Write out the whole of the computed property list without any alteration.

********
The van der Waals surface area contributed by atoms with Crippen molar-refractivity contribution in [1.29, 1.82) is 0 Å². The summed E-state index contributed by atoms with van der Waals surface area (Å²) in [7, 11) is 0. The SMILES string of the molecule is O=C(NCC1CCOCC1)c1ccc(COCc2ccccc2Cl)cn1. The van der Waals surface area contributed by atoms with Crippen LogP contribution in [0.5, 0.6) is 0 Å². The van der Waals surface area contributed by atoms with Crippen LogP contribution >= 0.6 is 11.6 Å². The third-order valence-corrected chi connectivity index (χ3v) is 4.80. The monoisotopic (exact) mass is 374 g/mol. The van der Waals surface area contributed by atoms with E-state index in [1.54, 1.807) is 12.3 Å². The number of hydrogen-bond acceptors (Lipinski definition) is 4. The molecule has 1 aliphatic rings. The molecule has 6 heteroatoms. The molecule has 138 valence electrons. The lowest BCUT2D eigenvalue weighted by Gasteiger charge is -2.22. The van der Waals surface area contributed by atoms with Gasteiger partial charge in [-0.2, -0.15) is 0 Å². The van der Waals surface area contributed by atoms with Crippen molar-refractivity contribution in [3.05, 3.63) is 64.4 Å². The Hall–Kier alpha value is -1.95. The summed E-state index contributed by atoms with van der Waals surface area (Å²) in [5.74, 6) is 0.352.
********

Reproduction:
The van der Waals surface area contributed by atoms with Crippen molar-refractivity contribution in [1.29, 1.82) is 0 Å². The summed E-state index contributed by atoms with van der Waals surface area (Å²) in [7, 11) is 0. The SMILES string of the molecule is O=C(NCC1CCOCC1)c1ccc(COCc2ccccc2Cl)cn1. The van der Waals surface area contributed by atoms with Crippen LogP contribution in [0.5, 0.6) is 0 Å². The van der Waals surface area contributed by atoms with Crippen LogP contribution >= 0.6 is 11.6 Å². The third-order valence-corrected chi connectivity index (χ3v) is 4.80. The monoisotopic (exact) mass is 374 g/mol. The van der Waals surface area contributed by atoms with E-state index in [1.54, 1.807) is 12.3 Å². The number of hydrogen-bond acceptors (Lipinski definition) is 4. The molecule has 1 aliphatic rings. The molecule has 6 heteroatoms. The molecule has 138 valence electrons. The lowest BCUT2D eigenvalue weighted by Gasteiger charge is -2.22. The van der Waals surface area contributed by atoms with Gasteiger partial charge in [-0.2, -0.15) is 0 Å². The van der Waals surface area contributed by atoms with Crippen molar-refractivity contribution in [3.05, 3.63) is 64.4 Å². The Hall–Kier alpha value is -1.95. The summed E-state index contributed by atoms with van der Waals surface area (Å²) in [5.74, 6) is 0.352.